Over the past decade, Alibaba’s business has sprawled beyond shopping into logistics, grocery, entertainment, social media, travel booking and much else. Like its fellow internet behemoths, Alibaba has said that the breadth of its business helps make each of its services more useful. But critics say the company’s size slants the playing field for competitors and restricts consumers’ choices.
China started ramping up scrutiny of its tech giants last year. The market regulator proposed updating the country’s antimonopoly law with a new provision for large internet platforms such as Alibaba’s. In November, officials halted the plans of Alibaba’s sister company, the finance-focused Ant Group, to go public and tightened oversight of internet finance.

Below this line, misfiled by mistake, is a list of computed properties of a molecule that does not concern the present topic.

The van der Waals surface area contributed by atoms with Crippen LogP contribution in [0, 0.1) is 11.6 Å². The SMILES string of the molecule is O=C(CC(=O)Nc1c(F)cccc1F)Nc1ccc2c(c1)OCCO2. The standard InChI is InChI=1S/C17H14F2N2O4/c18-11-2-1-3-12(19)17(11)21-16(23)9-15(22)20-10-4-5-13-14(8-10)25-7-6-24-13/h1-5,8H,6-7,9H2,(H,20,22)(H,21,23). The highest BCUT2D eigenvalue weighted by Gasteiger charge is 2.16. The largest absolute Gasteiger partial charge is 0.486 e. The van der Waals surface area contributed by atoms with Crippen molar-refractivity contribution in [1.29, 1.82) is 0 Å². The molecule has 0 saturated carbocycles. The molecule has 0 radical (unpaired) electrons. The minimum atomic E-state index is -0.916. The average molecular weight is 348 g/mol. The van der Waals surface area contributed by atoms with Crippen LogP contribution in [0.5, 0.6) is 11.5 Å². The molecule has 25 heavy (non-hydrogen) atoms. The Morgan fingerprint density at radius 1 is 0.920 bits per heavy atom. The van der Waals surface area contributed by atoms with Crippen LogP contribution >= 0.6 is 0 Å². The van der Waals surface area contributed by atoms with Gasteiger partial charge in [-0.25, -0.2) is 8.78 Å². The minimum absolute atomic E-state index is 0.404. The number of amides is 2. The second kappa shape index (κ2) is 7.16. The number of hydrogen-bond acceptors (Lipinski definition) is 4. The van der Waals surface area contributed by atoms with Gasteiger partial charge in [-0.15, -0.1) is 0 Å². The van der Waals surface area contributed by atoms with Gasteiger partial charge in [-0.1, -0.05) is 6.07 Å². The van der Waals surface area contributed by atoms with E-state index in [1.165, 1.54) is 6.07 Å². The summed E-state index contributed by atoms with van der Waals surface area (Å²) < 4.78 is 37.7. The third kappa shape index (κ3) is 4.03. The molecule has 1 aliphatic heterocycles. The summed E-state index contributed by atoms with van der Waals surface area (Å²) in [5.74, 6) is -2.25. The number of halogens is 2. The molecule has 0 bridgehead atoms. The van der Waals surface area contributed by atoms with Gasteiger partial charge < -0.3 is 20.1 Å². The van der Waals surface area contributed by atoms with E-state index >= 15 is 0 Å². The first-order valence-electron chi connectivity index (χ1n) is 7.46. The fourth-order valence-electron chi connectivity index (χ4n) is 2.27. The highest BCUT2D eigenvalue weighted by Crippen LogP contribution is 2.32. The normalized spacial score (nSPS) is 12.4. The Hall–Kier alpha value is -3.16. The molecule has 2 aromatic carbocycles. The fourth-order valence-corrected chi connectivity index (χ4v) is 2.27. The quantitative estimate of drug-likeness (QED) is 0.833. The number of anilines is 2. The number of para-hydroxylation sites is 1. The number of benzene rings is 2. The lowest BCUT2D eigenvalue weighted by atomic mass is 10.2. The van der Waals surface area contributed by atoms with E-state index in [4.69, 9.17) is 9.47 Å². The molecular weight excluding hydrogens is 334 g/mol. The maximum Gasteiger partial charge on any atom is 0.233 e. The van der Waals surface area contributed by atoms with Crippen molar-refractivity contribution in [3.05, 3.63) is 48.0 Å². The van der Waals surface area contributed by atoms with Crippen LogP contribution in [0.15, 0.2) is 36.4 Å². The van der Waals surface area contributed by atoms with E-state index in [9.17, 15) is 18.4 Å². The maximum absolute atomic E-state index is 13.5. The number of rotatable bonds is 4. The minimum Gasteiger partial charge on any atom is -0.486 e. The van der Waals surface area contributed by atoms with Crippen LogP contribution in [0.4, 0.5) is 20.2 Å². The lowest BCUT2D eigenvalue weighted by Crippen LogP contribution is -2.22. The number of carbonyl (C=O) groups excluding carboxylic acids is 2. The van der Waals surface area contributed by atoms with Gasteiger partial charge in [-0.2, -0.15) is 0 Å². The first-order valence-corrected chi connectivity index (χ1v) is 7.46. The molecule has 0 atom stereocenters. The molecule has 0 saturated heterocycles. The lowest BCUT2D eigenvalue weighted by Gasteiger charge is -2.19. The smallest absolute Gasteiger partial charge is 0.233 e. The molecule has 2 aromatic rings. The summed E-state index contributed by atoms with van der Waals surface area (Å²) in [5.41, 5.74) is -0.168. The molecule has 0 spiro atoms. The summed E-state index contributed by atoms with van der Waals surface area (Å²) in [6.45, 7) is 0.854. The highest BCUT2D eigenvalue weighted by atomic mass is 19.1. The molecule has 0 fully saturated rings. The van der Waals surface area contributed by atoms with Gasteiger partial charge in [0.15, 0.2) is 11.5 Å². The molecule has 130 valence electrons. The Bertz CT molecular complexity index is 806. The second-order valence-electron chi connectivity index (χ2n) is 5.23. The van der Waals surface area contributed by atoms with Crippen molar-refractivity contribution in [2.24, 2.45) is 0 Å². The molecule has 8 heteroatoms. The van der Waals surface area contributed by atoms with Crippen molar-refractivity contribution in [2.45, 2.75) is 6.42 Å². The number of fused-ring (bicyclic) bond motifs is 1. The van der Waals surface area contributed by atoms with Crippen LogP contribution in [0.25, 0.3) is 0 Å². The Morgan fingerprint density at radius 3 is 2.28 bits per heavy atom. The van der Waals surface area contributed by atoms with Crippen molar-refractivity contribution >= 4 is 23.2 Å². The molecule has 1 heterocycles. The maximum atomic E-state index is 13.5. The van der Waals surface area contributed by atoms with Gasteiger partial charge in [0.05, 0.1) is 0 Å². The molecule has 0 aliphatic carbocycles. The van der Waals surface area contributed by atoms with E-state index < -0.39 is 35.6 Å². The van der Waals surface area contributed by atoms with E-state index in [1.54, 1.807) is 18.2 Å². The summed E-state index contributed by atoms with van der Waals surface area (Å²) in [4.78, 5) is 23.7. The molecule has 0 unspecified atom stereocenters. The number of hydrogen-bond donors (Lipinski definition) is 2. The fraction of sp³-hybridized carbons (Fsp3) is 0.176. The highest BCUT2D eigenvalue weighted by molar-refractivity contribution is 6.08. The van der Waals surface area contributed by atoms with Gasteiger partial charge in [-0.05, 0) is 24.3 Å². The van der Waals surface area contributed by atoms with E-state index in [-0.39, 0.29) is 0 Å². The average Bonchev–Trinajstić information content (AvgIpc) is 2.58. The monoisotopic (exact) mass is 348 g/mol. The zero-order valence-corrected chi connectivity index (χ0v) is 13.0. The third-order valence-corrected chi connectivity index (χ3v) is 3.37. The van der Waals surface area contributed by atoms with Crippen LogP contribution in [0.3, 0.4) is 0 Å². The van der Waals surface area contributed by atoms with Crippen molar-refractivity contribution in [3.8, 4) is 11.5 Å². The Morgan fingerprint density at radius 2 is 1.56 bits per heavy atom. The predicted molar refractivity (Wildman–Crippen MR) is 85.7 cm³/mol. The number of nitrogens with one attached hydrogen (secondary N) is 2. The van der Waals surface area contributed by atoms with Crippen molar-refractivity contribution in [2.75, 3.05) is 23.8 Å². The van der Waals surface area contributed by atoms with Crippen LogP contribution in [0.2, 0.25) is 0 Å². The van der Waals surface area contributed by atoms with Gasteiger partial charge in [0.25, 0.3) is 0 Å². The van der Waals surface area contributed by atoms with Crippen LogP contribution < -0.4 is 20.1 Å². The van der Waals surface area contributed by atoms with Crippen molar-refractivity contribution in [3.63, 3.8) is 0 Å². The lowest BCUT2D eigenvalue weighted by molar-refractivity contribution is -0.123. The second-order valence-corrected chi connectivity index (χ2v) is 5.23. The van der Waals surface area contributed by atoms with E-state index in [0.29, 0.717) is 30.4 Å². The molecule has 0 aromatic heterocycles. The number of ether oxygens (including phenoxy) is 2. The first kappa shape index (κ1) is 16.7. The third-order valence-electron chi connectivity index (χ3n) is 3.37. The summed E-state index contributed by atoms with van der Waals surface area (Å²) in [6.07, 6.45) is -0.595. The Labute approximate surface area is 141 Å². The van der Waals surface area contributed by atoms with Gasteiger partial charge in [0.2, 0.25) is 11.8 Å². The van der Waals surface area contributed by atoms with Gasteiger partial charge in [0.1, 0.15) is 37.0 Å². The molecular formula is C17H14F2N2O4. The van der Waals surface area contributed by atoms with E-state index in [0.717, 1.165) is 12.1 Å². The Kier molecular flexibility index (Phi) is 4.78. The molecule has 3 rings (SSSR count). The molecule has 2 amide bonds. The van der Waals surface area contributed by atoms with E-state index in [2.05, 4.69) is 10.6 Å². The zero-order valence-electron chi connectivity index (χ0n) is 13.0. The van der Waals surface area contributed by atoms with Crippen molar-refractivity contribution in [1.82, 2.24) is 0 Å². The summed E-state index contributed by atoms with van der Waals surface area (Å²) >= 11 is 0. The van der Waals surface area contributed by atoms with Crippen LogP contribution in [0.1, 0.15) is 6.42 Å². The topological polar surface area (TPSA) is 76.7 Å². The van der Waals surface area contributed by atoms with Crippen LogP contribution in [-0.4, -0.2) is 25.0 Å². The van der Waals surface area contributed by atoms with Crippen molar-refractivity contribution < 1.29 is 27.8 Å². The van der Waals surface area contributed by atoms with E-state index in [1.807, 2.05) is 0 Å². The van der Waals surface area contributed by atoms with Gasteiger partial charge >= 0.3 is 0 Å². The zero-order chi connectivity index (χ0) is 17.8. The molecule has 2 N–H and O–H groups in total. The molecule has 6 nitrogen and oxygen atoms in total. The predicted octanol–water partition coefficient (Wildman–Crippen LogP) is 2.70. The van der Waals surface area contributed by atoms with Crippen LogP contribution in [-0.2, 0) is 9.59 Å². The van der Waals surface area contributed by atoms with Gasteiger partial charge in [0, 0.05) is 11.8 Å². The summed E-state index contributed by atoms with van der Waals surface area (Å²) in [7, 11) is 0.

In December, it opened the antimonopoly investigation into Alibaba — a startling turn in the fortunes of Jack Ma, Alibaba’s co-founder, whom people in China had long held up as an icon of entrepreneurial pluck.
Skepticism about the clout of large internet companies has been on the rise in the United States and Europe, too. Western regulators have repeatedly fined Goliaths such as Google in recent years for various antitrust violations. But such penalties generally have not changed the nature of the companies’ businesses enough to mitigate concerns about their power.